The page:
The short game in golf simplified – is having the golfer play the odds. The quicker a golfer can get the ball on the ground and rolling towards the hole the better. So with this in mind, the process for evaluating / deciding the shot to hit around the green should be as follows:
Evaluate the lie – good lie allows the golfer to hit either a low or high shot, mediocre to poor lie limits the player to shots of a lower trajectory or rolling.
Evaluate distance from edge of green and location of hole.
Once both of these items have been evaluated a golfer needs to see if a low trajectory or rolling golf ball will work. If you are a couple feet off the green, the apron is in good condition, the grain is not an issue and the hole is in an accessible location, putting is the way to go. The old saying, “a bad putt is usually better than a good chip” comes to mind. If the ball is say 10′ off the green and you have plenty of the green to work with, a chip may be the shot of choice. Again, getting the ball to start rolling as soon as possible. If your shot is further away from the green than the 10′ and lie and access to hole location are challenging, you might need to make a decision based on comfort level of risk. Is this a chip or pitch opportunity? Once you decide, commit to the shot and don’t second guess yourself. Most bad shots around the green are caused by golfers not fully convinced they picked the best option.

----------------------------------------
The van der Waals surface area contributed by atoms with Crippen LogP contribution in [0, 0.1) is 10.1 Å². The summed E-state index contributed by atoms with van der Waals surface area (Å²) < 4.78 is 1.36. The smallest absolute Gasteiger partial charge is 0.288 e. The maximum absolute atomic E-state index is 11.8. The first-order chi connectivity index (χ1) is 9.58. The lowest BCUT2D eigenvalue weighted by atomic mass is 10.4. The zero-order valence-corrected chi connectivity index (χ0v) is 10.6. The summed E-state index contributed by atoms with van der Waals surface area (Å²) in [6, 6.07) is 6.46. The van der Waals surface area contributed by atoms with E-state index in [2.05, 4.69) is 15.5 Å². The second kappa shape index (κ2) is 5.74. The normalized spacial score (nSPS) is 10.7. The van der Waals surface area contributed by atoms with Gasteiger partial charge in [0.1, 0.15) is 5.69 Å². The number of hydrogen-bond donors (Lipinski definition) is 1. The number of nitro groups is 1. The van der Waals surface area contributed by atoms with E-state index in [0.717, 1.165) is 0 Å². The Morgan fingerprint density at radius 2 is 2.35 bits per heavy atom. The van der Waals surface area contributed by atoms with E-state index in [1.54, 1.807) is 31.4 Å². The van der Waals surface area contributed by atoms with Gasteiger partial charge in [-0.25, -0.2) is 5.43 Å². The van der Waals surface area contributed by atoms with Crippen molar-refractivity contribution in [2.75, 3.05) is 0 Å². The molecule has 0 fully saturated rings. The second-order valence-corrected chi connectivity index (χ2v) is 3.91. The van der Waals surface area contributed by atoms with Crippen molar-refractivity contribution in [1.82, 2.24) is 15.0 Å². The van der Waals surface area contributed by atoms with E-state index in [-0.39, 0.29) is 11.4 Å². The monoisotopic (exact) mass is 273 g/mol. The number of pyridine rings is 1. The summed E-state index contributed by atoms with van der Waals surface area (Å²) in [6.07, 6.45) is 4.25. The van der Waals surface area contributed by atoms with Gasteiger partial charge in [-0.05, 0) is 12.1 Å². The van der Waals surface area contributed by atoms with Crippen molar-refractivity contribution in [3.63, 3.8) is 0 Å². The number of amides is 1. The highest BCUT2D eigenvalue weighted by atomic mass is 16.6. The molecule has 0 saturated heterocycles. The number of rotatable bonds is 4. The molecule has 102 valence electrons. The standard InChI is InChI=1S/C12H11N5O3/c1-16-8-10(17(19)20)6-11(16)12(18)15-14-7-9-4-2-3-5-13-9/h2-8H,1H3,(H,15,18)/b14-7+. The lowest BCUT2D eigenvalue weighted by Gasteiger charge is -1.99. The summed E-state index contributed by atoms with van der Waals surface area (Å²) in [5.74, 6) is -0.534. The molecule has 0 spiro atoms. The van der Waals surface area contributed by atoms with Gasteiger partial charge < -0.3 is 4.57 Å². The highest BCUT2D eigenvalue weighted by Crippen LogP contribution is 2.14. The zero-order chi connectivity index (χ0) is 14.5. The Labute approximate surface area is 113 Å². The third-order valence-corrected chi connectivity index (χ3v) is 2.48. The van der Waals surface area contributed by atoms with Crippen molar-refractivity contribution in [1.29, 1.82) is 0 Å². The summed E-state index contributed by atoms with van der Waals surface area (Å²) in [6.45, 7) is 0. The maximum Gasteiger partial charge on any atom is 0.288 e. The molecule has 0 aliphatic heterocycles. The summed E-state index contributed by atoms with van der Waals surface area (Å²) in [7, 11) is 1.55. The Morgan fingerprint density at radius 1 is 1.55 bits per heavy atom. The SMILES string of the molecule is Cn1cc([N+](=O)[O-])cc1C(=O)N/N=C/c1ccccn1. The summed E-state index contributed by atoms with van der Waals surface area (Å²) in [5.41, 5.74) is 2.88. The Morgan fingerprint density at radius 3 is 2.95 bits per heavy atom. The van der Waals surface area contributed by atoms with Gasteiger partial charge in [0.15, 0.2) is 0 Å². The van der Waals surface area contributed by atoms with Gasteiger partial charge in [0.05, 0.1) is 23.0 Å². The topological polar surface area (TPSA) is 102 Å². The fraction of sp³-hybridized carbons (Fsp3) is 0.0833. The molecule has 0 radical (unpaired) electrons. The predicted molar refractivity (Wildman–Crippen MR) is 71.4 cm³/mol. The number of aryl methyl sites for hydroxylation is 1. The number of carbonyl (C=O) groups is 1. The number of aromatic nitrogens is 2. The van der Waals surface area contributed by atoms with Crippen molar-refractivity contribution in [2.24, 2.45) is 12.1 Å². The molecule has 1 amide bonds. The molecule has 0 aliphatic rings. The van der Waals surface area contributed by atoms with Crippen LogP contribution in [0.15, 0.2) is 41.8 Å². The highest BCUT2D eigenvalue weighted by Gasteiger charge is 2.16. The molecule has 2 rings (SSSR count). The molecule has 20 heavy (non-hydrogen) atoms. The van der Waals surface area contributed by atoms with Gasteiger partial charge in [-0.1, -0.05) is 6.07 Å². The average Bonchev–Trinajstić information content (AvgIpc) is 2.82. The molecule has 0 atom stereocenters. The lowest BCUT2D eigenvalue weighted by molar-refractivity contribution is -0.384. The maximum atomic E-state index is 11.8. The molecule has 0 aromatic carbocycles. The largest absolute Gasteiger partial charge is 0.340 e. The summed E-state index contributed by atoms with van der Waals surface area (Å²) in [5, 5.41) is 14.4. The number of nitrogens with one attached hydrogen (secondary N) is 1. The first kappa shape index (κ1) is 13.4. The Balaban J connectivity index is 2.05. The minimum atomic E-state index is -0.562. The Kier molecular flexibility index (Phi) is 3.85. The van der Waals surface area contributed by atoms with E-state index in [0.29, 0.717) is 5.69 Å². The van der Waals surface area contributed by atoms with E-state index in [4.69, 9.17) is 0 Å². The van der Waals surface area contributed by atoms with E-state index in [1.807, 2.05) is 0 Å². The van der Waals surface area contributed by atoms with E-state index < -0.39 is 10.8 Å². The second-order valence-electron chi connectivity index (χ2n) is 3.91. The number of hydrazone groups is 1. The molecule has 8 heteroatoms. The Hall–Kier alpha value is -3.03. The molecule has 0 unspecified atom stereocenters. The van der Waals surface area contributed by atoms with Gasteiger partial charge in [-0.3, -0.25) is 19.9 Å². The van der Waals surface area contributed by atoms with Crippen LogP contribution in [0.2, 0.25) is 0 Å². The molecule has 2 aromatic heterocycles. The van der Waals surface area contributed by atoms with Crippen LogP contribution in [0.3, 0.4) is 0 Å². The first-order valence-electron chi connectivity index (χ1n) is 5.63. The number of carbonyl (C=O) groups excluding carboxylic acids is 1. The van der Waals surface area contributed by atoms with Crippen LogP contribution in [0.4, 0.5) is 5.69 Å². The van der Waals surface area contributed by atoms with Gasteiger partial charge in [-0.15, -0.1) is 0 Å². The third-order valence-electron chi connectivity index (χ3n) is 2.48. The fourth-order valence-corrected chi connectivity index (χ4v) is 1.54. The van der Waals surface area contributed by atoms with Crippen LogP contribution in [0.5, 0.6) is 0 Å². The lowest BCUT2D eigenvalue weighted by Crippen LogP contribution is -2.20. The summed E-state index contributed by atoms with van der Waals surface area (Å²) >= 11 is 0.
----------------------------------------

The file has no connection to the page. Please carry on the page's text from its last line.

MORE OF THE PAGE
Your odds are in your favor if you can get the ball rolling as soon as possible. Our goal is to minimize the risk for the shot and maximize our chances of scoring as low as possible.